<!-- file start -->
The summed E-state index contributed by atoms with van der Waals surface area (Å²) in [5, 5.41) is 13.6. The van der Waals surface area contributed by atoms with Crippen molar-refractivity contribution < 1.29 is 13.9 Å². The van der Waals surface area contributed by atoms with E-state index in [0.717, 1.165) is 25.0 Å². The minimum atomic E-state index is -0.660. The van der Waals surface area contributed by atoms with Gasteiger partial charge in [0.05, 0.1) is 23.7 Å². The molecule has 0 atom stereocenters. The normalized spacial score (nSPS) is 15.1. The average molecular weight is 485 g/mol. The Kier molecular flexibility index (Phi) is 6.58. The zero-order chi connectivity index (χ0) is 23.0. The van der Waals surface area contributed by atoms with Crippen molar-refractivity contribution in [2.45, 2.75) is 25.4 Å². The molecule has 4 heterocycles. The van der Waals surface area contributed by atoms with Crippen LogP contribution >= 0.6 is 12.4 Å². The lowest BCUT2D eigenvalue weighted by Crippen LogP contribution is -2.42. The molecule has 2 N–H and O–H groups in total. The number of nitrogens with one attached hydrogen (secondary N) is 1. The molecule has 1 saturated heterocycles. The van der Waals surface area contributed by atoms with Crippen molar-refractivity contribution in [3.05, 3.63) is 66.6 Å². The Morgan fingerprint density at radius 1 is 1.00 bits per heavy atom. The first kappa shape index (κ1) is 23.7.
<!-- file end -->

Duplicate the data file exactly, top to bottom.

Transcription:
The summed E-state index contributed by atoms with van der Waals surface area (Å²) in [5, 5.41) is 13.6. The van der Waals surface area contributed by atoms with Crippen molar-refractivity contribution < 1.29 is 13.9 Å². The van der Waals surface area contributed by atoms with E-state index in [0.717, 1.165) is 25.0 Å². The minimum atomic E-state index is -0.660. The van der Waals surface area contributed by atoms with Gasteiger partial charge in [0.05, 0.1) is 23.7 Å². The molecule has 0 atom stereocenters. The normalized spacial score (nSPS) is 15.1. The average molecular weight is 485 g/mol. The Kier molecular flexibility index (Phi) is 6.58. The zero-order chi connectivity index (χ0) is 23.0. The van der Waals surface area contributed by atoms with Crippen molar-refractivity contribution in [2.45, 2.75) is 25.4 Å². The molecule has 4 heterocycles. The van der Waals surface area contributed by atoms with Crippen LogP contribution >= 0.6 is 12.4 Å². The lowest BCUT2D eigenvalue weighted by Crippen LogP contribution is -2.42. The molecule has 2 N–H and O–H groups in total. The number of nitrogens with one attached hydrogen (secondary N) is 1. The molecule has 1 saturated heterocycles. The van der Waals surface area contributed by atoms with Crippen molar-refractivity contribution in [3.05, 3.63) is 66.6 Å². The Morgan fingerprint density at radius 1 is 1.00 bits per heavy atom. The first kappa shape index (κ1) is 23.7.